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Oncol Lett. 2019 Mar;17(3):3203-3210. doi: 10.3892/ol.2019.9977. Epub 2019 Jan 28.

Effect of brown adipose tissue/cells on the growth of mouse hepatocellular carcinoma in vitro and in vivo.

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Institute of Medicinal Biotechnology, Chinese Academy of Medical Sciences and Peking Union Medical College, Beijing 100050, P.R. China.


Activation of brown adipose tissue (BAT) is an effective strategy for treating obesity. Hepatocellular carcinoma (HCC) is a life-threatening hepatic malignancy with a high mortality rate. Considering that obesity is a risk factor for HCC, the aim of the present study was to investigate the association between HCC and BAT. Using a mouse model, H22 transplantation led to an increase in liver weight, a decrease in the weight of BAT and white adipose tissue, and an increase in the serum level of triacylglycerol (TG). In the in vivo BAT excision model, the removal of BAT led to increased growth of H22 tumors, which was accompanied by a more marked increase in liver weight and in the serum level of TG. The in vitro and in vivo intervention models with primary brown adipose cells (BACs) indicated that primary BACs can directly decrease the viability of H22 cells and the growth of tumors. In conclusion, BAT is a protective organ or tissue against HCC, and BACs may be a potential therapeutic tool for the treatment of HCC.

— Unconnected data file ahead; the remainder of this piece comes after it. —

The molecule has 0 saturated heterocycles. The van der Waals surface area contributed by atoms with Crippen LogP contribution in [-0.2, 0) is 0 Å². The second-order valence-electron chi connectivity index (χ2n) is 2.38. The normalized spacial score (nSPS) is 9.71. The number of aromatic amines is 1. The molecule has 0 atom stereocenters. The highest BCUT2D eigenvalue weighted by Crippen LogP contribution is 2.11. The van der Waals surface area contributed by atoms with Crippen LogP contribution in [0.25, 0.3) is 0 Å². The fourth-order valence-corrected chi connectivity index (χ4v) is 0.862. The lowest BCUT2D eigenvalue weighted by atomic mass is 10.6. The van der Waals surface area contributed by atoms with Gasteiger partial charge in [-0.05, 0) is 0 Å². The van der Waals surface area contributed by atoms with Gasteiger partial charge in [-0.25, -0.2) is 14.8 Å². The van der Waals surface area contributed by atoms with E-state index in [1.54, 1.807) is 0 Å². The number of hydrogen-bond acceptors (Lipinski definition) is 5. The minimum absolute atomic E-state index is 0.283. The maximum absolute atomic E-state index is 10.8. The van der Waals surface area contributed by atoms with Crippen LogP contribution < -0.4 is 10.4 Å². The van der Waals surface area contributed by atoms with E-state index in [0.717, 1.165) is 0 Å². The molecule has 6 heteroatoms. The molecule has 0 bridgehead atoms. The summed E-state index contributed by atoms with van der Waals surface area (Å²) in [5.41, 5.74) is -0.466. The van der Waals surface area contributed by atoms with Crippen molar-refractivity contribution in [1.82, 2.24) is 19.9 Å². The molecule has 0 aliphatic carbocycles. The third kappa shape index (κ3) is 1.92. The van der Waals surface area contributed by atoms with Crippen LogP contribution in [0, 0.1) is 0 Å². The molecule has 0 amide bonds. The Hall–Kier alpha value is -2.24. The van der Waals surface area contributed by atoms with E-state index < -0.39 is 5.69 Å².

H22 cell viability; brown adipose tissue excision; brown adipose tissues; hepatocellular carcinoma

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